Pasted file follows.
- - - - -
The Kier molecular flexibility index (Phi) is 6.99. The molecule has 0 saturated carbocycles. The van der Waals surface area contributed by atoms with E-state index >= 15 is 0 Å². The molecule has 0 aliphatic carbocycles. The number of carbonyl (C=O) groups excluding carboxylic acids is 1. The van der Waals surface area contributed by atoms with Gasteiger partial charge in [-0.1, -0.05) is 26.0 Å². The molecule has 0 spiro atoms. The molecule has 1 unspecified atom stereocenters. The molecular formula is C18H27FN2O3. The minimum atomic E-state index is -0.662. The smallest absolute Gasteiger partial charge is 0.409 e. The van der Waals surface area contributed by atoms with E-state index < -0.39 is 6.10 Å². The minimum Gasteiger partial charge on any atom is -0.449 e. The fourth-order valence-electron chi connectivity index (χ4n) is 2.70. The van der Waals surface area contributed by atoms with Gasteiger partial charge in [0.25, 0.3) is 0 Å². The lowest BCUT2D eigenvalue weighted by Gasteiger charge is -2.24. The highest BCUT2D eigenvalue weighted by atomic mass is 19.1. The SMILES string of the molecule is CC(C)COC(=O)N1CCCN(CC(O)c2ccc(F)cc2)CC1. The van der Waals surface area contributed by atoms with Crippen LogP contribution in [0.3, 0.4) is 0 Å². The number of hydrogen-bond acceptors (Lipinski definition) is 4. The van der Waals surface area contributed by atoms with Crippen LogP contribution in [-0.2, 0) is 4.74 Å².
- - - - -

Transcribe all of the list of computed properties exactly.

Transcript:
The Kier molecular flexibility index (Phi) is 6.99. The molecule has 0 saturated carbocycles. The van der Waals surface area contributed by atoms with E-state index >= 15 is 0 Å². The molecule has 0 aliphatic carbocycles. The number of carbonyl (C=O) groups excluding carboxylic acids is 1. The van der Waals surface area contributed by atoms with Gasteiger partial charge in [-0.1, -0.05) is 26.0 Å². The molecule has 0 spiro atoms. The molecule has 1 unspecified atom stereocenters. The molecular formula is C18H27FN2O3. The minimum atomic E-state index is -0.662. The smallest absolute Gasteiger partial charge is 0.409 e. The van der Waals surface area contributed by atoms with E-state index < -0.39 is 6.10 Å². The minimum Gasteiger partial charge on any atom is -0.449 e. The fourth-order valence-electron chi connectivity index (χ4n) is 2.70. The van der Waals surface area contributed by atoms with Gasteiger partial charge in [0.25, 0.3) is 0 Å². The lowest BCUT2D eigenvalue weighted by Gasteiger charge is -2.24. The highest BCUT2D eigenvalue weighted by atomic mass is 19.1. The SMILES string of the molecule is CC(C)COC(=O)N1CCCN(CC(O)c2ccc(F)cc2)CC1. The van der Waals surface area contributed by atoms with Crippen LogP contribution in [0.3, 0.4) is 0 Å². The number of hydrogen-bond acceptors (Lipinski definition) is 4. The van der Waals surface area contributed by atoms with Crippen LogP contribution in [-0.2, 0) is 4.74 Å².